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A monumental work, in its 1200 pages and its bibliography of an additional 150 pages, this biography of the ""misknown"" composer Berlioz is a reassessment of one of the world's few complete article in the heroic tradition. It is also the story of a life work which bears a double character as it ""brings us face to face with every familiar contemporary, raises every intellectual question, and illustrates every practical problem in the life of art"". Barzun, whose critical subtleties, artistic subtleties, artistic appreciation and very civilized prose have given a special enhancement to this earlier books, joins them here with musical scholarship of great depth. In this work, he has flanked the 25 biographical chapters of Berlioz' life with critical essays dealing with the major scores (instrumentation, melodies, structure, harmony, etc.) which are not for the more casual or ""impetuous"" reader. And he has also included a few ""interchapters"" on more general aspects, the century of romanticism, art and life, etc. One follows here the uneven, unhappy courses of his life; the spontaneous creative power which led to the young debut in Paris; the love for the un-obtainable actress, Harriet, which led much later to the marriage which dissolved as Harriet became a scold and a drinker; the long succession of his works and their performance; the neglect of his son, Louis, later a source of remorse; his contacts with all the greats of a highly creative century; the conflict of the artist with the new post-revolutionary society after 1848 and the slackening of the public's response; the writing of his monumental Les Troyens which never had a proper performance; and the last years of increasing illness and semi-obscurity, the death of Louis which was followed shortly by his own death..... A book for the serious student, library reference shelves and music schools in particular, and for a long standard sale.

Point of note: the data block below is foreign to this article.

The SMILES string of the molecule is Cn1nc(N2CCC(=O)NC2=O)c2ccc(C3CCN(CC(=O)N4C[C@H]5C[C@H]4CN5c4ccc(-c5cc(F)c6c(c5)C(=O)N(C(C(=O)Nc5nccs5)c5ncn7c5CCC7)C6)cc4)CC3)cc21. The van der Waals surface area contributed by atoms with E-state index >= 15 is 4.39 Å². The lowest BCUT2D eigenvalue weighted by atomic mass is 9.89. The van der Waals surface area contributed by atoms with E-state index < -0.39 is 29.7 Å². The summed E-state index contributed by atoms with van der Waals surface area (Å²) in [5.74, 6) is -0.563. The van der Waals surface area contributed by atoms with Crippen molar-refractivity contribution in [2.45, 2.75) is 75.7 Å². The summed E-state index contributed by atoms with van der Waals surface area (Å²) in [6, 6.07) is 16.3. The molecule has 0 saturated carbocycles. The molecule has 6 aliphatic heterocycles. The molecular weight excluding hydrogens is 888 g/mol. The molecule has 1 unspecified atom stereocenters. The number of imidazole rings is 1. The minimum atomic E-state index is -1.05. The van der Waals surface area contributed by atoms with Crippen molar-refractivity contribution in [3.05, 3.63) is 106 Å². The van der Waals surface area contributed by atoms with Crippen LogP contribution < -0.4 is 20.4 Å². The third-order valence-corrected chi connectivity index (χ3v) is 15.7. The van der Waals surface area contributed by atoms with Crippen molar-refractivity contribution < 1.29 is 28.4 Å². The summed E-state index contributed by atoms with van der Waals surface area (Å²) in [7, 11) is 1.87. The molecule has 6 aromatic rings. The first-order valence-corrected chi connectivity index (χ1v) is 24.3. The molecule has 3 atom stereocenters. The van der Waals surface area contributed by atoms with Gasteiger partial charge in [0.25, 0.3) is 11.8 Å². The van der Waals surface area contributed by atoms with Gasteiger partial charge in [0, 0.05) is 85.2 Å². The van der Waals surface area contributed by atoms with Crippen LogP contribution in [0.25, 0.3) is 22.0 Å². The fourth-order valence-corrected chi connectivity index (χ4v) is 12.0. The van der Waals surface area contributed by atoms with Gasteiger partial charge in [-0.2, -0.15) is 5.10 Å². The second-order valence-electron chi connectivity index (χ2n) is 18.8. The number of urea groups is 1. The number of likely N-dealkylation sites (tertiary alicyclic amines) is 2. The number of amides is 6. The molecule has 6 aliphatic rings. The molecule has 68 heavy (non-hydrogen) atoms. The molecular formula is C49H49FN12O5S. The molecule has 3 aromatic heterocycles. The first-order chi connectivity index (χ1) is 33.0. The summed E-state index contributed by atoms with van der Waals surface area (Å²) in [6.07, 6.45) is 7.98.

Pub Date: April 3rd, 1950
Publisher: Little, Brown (Atlantic Monthly)